My facebook status right now reads:
“Kind of touched to hear how concerned the Presbyterian Church in Canada is that I have a chance to hear about Jesus. Here’s a tip: with two graduate degrees in theology and a church writing my paychecques, I think it’s probably a fair bet that I have heard the name before, at least once or twice.”
This was my response after listening to the latest round of debate on the Committee on Church Doctrine’s proposed statement of relationship between Canadian Presbyterians and the Jewish People. Yes, when frustrated by things beyond my control, I tend to take refuge in sarcasm. It’s a personal failing. I’m working on it. (Just… not very hard.)
One of my best friends (I don’t think it’s violating his privacy to note that he’s a fairly convinced atheist, and also a bit prone to sarcasm) wrote this in reply:
“But… you’re still Jewish. Clearly, you didn’t hear about Jesus in the *right* way. Let me tell you all about Him…”
…which, right at this moment, falls firmly into the category of “So funny I forgot to laugh”, as we used to say on the playground.
Because, listening to the debate, I couldn’t help but get the feeling that a sizable number of commissioners to this year’s assembly–or at least the ones that bothered to make their way to a microphone to speak–really, truly think that. Because how else am I supposed to account for the longest debate on a statement that has so many problems being on whether to amend it (an amendment which did pass, eventually and to my great dismay) to make perfectly clear that Jews are still fair game for “prayerful witness”?
Now, I have some sympathy with the one woman who suggested that, in her understanding, witness is more about how one lives one’s life than about any active attempt to convert. But, as another speaker pointed out, it’s hard to imagine that anyone really needs this specific document amended to tell them that they’re supposed to live a life that witnesses to the Gospels. Context is important, and a reference to “prayerful witness” at this particular point, in this particular document seems to my ears to be much less about being nice to people and much more about the sort of heavy-handed witness that’s meant to lead to conversion.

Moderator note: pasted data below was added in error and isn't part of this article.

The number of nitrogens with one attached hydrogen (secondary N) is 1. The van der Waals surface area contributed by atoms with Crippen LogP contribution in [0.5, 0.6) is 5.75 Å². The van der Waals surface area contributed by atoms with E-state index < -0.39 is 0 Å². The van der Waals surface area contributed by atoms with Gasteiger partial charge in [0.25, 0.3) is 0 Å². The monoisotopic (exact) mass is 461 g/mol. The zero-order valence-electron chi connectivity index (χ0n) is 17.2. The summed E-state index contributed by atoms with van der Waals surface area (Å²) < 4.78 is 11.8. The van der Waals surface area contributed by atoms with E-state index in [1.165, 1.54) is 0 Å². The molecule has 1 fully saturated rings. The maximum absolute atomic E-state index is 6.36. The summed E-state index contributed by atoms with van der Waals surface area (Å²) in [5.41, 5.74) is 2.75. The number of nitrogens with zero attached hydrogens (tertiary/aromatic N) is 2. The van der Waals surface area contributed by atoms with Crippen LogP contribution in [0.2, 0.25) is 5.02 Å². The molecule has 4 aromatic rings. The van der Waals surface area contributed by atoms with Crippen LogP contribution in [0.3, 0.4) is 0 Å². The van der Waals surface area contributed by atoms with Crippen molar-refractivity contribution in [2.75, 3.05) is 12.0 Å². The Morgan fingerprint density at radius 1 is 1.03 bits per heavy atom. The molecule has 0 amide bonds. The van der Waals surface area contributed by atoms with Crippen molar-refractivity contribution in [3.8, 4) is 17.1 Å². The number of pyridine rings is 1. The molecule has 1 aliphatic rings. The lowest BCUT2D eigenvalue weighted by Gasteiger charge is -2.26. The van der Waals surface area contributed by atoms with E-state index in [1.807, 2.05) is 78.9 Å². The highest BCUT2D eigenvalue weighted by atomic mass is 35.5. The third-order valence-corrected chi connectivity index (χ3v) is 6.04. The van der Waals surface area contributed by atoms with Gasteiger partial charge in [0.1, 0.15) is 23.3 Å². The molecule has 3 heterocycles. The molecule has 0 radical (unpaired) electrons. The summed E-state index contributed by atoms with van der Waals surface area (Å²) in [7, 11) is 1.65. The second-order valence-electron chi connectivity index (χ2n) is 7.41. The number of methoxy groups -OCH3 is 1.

In spite of anti-immigration scaremongering, the population of Canada (and the US, and Europe) is mostly Christian. Moreover, it is culturally Christian, which is to say that most public discourse is carried on within a framework which assumes a working knowledge of Christianity. The vast majority of non-Christians that a member of the PCC is likely to encounter aren’t non-Christian because we’ve never heard of Jesus. And that’s even more true for those of us who work in interfaith dialogue. The insistence of inserting as many references to “prayerful witness” as possible into the document on relations with the Jewish people–a document which, as another astute speaker pointed out, will become a foundational reference text for interfaith dialogue–seems to me to be based in the assumption that if Jews (by which I mean… me) haven’t converted yet, it’s because nobody’s witnessed to them properly.
Even leaving out the speakers who suggested that we should consider the Reformed tradition friendly to Jews because Reformed theology always permits for conversion, or that (and this is a direct quote that I typed out immediately because I couldn’t believe I’d actually heard it properly) “I can think of no more antisemitic act than to deny the people the Gospel of Christ”, who I hope are representative of the fringe, rather than the majority view of the PCC, this attitude is a bit troubling and, yes, a bit insulting.
It’s insulting to me, because not only does it evidence no respect for my agency, my ability to make informed decisions about what is best for my spiritual life, it also assumes that I never bother to actually listen to any of the people I speak to. It’s insulting to… well, just about every Christian who’s ever spoken to me, up to and including my co-workers, my doctoral supervisor, and my spouse, because it assumes that not a single one of them has ever done a proper job of witnessing to me. And it makes a laughingstock out of every other claim the PCC has made about openness and respectful dialogue.
Now, pretend that the above paragraph isn’t just about me and my life, but about every other Jewish person in Canada. Because, with the exception of details like the Presbyterian spouse, it is.
One of the first conversations I had with Mark, right after I moved to Scotland, he invited me to church. Not to a worship service, but to a Friday evening group that was intended to support immigrants (primarily international students) adjusting to Glasgow. He didn’t know I was Jewish, and certainly couldn’t know about the culture of evangelism on college campuses in the Southeast, which was the last place I’d lived before that–a culture which involves inviting students to low-key social events in order to build a relationship with them before turning on the pressure to accept Christ. Coming with that in my recent experience… well, Mark found himself pretty quickly plunked in the “Avoid at all costs” box, and it took a long time and a series of unlikely coincidences before I worked my way around to trusting him enough to talk with like an ordinary human being. Because nothing is more destructive of trust than the feeling that the person you’re talking to is just biding their time until they can try to convince you to remake your life in their image. Nothing.
This isn’t to say that Christians should be ashamed of Christ or the Gospel. Far from it. But I don’t think it’s unreasonable to suggest that, in a foundational document for interfaith relations, the weight should fall first on relation, on meeting–and treating–the religious other as a human being instead of an object for ideological reprogramming, on the kind of witness that doesn’t need to be explicitly spelled out.